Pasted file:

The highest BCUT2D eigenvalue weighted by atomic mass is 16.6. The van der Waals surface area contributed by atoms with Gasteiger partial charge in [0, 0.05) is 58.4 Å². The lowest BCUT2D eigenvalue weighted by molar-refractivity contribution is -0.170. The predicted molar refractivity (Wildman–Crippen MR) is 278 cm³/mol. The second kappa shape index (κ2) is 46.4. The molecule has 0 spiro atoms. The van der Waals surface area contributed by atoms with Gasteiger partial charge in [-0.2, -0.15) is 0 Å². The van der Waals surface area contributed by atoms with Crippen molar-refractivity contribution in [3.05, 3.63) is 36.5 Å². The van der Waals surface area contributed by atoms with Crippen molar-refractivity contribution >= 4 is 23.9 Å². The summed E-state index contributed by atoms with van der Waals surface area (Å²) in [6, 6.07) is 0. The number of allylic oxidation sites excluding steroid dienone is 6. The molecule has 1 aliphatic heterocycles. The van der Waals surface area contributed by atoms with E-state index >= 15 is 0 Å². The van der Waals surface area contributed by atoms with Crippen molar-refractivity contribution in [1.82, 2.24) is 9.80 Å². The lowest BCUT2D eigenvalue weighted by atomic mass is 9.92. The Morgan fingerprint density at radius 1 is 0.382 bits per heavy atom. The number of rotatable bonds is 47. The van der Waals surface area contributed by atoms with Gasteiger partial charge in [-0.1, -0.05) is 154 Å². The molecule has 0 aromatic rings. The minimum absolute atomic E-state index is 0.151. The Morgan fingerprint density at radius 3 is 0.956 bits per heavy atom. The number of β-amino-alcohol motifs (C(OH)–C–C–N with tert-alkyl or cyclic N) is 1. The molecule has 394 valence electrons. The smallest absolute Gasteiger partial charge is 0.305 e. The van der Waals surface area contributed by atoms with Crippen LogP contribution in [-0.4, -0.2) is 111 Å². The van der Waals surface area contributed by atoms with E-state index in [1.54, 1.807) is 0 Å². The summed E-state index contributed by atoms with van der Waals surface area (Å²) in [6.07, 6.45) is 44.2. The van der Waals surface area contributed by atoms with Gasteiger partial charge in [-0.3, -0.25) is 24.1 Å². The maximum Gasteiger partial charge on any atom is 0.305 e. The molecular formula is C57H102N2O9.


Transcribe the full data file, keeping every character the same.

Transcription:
The highest BCUT2D eigenvalue weighted by atomic mass is 16.6. The van der Waals surface area contributed by atoms with Gasteiger partial charge in [0, 0.05) is 58.4 Å². The lowest BCUT2D eigenvalue weighted by molar-refractivity contribution is -0.170. The predicted molar refractivity (Wildman–Crippen MR) is 278 cm³/mol. The second kappa shape index (κ2) is 46.4. The molecule has 0 spiro atoms. The van der Waals surface area contributed by atoms with Gasteiger partial charge in [-0.2, -0.15) is 0 Å². The van der Waals surface area contributed by atoms with Crippen molar-refractivity contribution in [3.05, 3.63) is 36.5 Å². The van der Waals surface area contributed by atoms with Crippen molar-refractivity contribution >= 4 is 23.9 Å². The summed E-state index contributed by atoms with van der Waals surface area (Å²) in [6, 6.07) is 0. The number of allylic oxidation sites excluding steroid dienone is 6. The molecule has 1 aliphatic heterocycles. The van der Waals surface area contributed by atoms with E-state index >= 15 is 0 Å². The van der Waals surface area contributed by atoms with Crippen molar-refractivity contribution in [1.82, 2.24) is 9.80 Å². The lowest BCUT2D eigenvalue weighted by atomic mass is 9.92. The Morgan fingerprint density at radius 1 is 0.382 bits per heavy atom. The number of rotatable bonds is 47. The van der Waals surface area contributed by atoms with Gasteiger partial charge in [-0.1, -0.05) is 154 Å². The molecule has 0 aromatic rings. The minimum absolute atomic E-state index is 0.151. The Morgan fingerprint density at radius 3 is 0.956 bits per heavy atom. The number of β-amino-alcohol motifs (C(OH)–C–C–N with tert-alkyl or cyclic N) is 1. The molecule has 394 valence electrons. The smallest absolute Gasteiger partial charge is 0.305 e. The van der Waals surface area contributed by atoms with Crippen LogP contribution in [-0.4, -0.2) is 111 Å². The van der Waals surface area contributed by atoms with E-state index in [1.54, 1.807) is 0 Å². The summed E-state index contributed by atoms with van der Waals surface area (Å²) in [6.07, 6.45) is 44.2. The van der Waals surface area contributed by atoms with Gasteiger partial charge in [-0.3, -0.25) is 24.1 Å². The maximum Gasteiger partial charge on any atom is 0.305 e. The molecular formula is C57H102N2O9.